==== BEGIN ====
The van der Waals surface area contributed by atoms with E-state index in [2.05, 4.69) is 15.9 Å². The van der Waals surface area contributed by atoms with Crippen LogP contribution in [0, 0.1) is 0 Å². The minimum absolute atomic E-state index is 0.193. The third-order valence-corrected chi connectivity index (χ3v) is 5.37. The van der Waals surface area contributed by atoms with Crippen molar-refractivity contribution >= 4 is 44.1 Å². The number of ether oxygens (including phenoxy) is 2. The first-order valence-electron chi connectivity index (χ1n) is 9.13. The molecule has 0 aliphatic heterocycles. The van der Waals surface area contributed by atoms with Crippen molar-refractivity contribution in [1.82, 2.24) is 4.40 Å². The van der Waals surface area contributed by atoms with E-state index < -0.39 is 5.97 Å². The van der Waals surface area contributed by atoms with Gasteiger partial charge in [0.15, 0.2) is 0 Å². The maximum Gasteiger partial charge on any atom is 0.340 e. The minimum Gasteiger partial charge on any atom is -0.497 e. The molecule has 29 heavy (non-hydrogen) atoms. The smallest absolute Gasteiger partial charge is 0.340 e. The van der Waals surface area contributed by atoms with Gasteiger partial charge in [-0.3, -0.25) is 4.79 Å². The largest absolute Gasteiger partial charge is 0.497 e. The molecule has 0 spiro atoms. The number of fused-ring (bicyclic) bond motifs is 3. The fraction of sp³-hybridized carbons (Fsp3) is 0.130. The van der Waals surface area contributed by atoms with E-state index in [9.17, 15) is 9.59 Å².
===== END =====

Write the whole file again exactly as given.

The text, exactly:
The van der Waals surface area contributed by atoms with E-state index in [2.05, 4.69) is 15.9 Å². The van der Waals surface area contributed by atoms with Crippen LogP contribution in [0, 0.1) is 0 Å². The minimum absolute atomic E-state index is 0.193. The third-order valence-corrected chi connectivity index (χ3v) is 5.37. The van der Waals surface area contributed by atoms with Crippen molar-refractivity contribution >= 4 is 44.1 Å². The number of ether oxygens (including phenoxy) is 2. The first-order valence-electron chi connectivity index (χ1n) is 9.13. The molecule has 0 aliphatic heterocycles. The van der Waals surface area contributed by atoms with Crippen molar-refractivity contribution in [1.82, 2.24) is 4.40 Å². The van der Waals surface area contributed by atoms with E-state index < -0.39 is 5.97 Å². The van der Waals surface area contributed by atoms with Gasteiger partial charge in [0.15, 0.2) is 0 Å². The maximum Gasteiger partial charge on any atom is 0.340 e. The minimum Gasteiger partial charge on any atom is -0.497 e. The molecule has 29 heavy (non-hydrogen) atoms. The smallest absolute Gasteiger partial charge is 0.340 e. The van der Waals surface area contributed by atoms with Gasteiger partial charge in [-0.3, -0.25) is 4.79 Å². The largest absolute Gasteiger partial charge is 0.497 e. The molecule has 0 spiro atoms. The number of fused-ring (bicyclic) bond motifs is 3. The fraction of sp³-hybridized carbons (Fsp3) is 0.130. The van der Waals surface area contributed by atoms with E-state index in [9.17, 15) is 9.59 Å².